When I married my husband in 2010, we agreed that travel would be one of our very top priorities over the first couple of years. With only two blank pages left in my passport since then, I’m proud — and totally thrilled — at how many incredible places we’ve seen. And in the process of travel, we’ve been privileged to stay in some of the most jaw-dropping hotels in the world. That said, it takes kind of a lot to blow our minds these days.
Tuesday night (after a fatiguing day of travel that began in Nha Trang, then Saigon, Kuala Lampur, and finally Denpasar in Bali followed by a 90-minute airport transfer), we were introduced to the Viceroy Bali — and I was promptly rendered speechless.
Ho Chi Minh City might be described as an assault on the senses, a characteristic I do not mean as a negative judgement, because the city’s pervasive wafting smell of street pho and banh mi and its palpable energy is an incredible thrill. The constant honking of horns feels more januty lifestyle than indication of danger. And it’s relentless. And so alive.
To cross the street in Ho Chi Minh involves a leap of faith that flies in the face of that oft-repeated childhood teaching squarely built into the American lexicon, and also to the American understanding of personal welfare: “Look both ways before you cross.” Instead, you mustn’t look at all, but simply muster your confidence, from a deeply counterintuitive place, and step out into the undulating sea of motorbikes and cars as if in a high-stakes, real-world game of Frogger, without hesitation or show of fear. On our first night in town, each successful crossing felt like a triumph worthy of quiet celebration.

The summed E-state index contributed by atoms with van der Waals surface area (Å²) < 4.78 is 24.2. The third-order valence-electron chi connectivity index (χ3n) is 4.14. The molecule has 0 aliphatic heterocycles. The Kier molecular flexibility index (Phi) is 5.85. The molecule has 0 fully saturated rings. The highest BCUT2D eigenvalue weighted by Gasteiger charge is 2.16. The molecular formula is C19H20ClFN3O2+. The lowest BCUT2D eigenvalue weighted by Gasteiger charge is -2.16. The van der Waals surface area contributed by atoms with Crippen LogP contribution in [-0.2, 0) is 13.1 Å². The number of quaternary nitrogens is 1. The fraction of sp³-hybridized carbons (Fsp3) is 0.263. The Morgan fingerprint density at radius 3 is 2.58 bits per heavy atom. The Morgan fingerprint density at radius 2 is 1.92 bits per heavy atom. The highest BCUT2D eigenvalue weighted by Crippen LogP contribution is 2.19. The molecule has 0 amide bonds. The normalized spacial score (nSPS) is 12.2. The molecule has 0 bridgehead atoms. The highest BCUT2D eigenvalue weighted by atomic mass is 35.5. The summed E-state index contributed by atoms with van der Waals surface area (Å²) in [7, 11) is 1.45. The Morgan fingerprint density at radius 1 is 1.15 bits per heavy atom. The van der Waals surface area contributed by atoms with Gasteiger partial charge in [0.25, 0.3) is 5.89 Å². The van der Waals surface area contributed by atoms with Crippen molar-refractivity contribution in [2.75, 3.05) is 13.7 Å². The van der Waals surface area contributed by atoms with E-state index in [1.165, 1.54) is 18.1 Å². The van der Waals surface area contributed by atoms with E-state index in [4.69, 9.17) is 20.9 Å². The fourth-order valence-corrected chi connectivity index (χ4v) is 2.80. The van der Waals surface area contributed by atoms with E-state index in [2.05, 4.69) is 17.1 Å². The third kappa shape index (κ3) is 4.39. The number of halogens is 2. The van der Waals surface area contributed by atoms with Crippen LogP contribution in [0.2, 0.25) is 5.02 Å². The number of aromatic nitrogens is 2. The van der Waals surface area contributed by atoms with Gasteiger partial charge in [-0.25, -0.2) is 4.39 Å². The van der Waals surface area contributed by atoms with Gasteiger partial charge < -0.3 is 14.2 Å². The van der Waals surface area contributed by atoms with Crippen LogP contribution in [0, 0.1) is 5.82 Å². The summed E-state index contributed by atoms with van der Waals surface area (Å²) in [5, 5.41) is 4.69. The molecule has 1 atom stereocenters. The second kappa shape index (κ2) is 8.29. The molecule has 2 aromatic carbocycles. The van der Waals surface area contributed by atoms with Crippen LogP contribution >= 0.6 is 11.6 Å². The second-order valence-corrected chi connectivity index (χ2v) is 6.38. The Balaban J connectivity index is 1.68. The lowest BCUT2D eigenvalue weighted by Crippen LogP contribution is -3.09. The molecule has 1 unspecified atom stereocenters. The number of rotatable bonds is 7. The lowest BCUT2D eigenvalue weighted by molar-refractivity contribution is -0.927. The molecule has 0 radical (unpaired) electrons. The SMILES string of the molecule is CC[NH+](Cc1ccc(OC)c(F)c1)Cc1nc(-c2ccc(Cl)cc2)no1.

All of this is to say that the new An Lam Saigon River, a private residence turned lodging property comprised of 15 private villas, feels like the best kind of study in contrast just outside the madness.
Located just a 20-minute speedboat ride away from the well-traveled tourist sights of HCMC’s District 1, the property feels all retreat and serenity.
In the absence of a reception desk, each guest is assigned a personal on-call butler. Ours, Annie, was utterly gracious and perfectly attentive and present without a hint of overbearing. Sounds fancy, and totally was, but we did score a deal on the flash-sale site Vacationist.com that made it doable.
Our well-appointed and spacious villa had a private pool, but we preferred the common pool for its exposure to more sun. And indeed, “common” felt like a misnomer, given that we didn’t see more than four other guests anywhere on property during our two-day stay.
Vegetation hangs and vines daintily with impossible lushness throughout. We enjoyed a superlatively serene sunset from the alfresco lounge overlooking the flowing Saigon River, with its occasional lazy barge or boat floating past, and its steady stream of lush, unanchored greenery that meanders along with the current.
And so, it was when our speedboat whisked us so pleasantly along the water into the center of things that we truly appreciated the extent of the contrast. And of the value, and the privilege, of perspective for a life richly lived.